PARIS (Reuters) – Major gas discoveries offshore Senegal will enable the West African nation to switch its coal and oil-fired power plants to gas generation in the coming years, Petroleum and Energy Minister Mouhamadou Makhtar Cisse said on Thursday.
Cisse told a gas and power summit in Paris that Senegal would import liquefied natural gas (LNG) in the first phase of the conversion. The imports will stop around 2022 when the country’s gas production comes on stream.
“Senegal’s gas will principally be used for gas-to-power,” Cisse said, adding the country aimed to build a gas pipeline network of around 450 km.
Two large offshore fields are currently being developed in Senegal. Australia’s Woodside Energy is developing the SNE field, while BP is developing the Greater Tortue Ahmeyim project.
Cisse told the conference that 12 new offshore blocks had been put up for bids in a licensing round launched last week, adding Senegal was in talks with partners to raise around $2 billion to finance its share in the development of current oil and gas projects.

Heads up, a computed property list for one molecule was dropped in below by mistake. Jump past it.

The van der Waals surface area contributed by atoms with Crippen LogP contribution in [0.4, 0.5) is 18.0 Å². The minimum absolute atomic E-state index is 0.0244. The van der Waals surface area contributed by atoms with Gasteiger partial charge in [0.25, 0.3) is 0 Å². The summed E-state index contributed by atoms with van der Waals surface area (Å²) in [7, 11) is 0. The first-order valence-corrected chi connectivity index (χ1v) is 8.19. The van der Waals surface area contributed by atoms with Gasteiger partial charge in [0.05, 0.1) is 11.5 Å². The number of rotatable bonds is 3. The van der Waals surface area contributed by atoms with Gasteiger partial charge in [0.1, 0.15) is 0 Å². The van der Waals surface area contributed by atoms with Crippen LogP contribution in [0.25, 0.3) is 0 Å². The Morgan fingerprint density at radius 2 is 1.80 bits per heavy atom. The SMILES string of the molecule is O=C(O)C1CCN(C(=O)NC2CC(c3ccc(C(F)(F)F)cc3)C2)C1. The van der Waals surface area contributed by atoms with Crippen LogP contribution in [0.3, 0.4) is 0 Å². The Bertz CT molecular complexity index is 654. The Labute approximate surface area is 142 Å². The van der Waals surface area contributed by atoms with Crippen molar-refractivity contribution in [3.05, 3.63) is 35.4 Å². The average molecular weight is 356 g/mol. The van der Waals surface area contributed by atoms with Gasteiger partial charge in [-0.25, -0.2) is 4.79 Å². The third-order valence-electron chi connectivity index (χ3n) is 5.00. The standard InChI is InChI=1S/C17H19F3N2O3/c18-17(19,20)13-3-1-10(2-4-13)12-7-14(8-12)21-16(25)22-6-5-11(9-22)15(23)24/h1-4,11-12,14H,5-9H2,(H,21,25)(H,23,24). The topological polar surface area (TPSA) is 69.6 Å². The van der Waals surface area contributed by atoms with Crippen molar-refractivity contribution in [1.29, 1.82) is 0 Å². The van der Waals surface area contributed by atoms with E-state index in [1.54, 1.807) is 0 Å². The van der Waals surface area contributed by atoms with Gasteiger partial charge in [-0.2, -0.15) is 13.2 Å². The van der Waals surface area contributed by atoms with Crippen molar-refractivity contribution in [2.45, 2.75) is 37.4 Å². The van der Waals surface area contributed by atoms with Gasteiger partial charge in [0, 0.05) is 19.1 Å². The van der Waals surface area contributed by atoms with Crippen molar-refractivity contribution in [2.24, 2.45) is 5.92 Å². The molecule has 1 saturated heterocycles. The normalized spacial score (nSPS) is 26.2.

Cisse said gas would help lower Senegal’s energy costs and make it more competitive in the region, attracting industries. Production costs are still very high because Senegal depends on fuel imports for its energy, the minister said.
Senegal has around 1.2 gigawatts (GW) of installed power capacity for its 15 million inhabitants. Some 70% of the capacity is fossil-fuel coal or oil-fired generators, 22% renewable solar and 8% hydropower.
Senegal’s sole 125 megawatt coal-fired power plant would also be converted to gas-fired, Cisse said.
He added Senegal would add another 1 GW of power generation capacity over the next five years and all of the projects would be private sector ones.
Reporting by Bate Felix; Editing by Mark Potter